By locating the lamps in this configuration I have found it possible to create a higher power density than in prior art systems in which the center lines of all the lamps were located in the same plane. For example, in one device which has been constructed according to my invention, I have found it possible to obtain a power density of about 64 kilowatts per square foot as contrasted to comparable systems having bulbs in a single plane which have a power density of about 40 kilowatts per square foot.

Claims (6)

What is claimed is:
1. A system for drying a moving sheet comprising:
a) a housing;
b) bulb support means affixed to the housing to support a plurality of heater bulbs adjacent the moving sheet, the bulb support means being constructed and arranged so that at least part of the radiation from each of the bulbs travels directly to the sheet without passing through another bulb while from a plurality of bulbs part of the radiation travels in a straight line to the sheet and before reaching the sheet the radiation passes between two other bulbs without passing through another bulb;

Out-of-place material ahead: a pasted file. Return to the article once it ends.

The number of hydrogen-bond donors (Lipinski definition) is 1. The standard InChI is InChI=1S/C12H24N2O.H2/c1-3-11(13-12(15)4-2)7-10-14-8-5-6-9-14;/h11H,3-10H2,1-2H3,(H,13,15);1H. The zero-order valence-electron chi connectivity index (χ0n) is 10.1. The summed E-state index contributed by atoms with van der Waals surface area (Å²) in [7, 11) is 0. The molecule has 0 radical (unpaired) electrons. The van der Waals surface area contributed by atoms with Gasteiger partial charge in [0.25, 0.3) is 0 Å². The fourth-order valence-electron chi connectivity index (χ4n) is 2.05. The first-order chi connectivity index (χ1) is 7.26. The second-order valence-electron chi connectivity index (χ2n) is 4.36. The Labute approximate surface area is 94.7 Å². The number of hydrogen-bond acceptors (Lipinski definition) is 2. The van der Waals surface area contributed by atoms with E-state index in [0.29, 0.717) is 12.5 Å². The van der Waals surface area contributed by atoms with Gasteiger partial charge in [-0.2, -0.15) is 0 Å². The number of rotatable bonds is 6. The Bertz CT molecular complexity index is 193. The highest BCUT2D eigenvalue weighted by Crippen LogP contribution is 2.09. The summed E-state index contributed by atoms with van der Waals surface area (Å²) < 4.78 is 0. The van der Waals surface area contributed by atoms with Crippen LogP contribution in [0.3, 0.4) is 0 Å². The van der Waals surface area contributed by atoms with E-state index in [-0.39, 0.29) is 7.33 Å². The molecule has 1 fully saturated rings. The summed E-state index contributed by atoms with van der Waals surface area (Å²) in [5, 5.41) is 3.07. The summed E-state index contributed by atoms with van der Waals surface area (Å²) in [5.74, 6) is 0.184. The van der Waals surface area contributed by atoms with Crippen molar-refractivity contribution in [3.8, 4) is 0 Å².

c) a plurality of heater bulbs affixed to said support means; and,
d) means to supply power to the bulbs.
2. A system for drying a moving sheet comprising:
a) a housing;
b) bulb support means affixed to the housing to support a plurality of heater bulbs near the moving sheet, the bulb support means being constructed and arranged so that:
(i) a plurality of the bulbs are located in a first plane;
(ii) a plurality of bulbs are located in a second plane;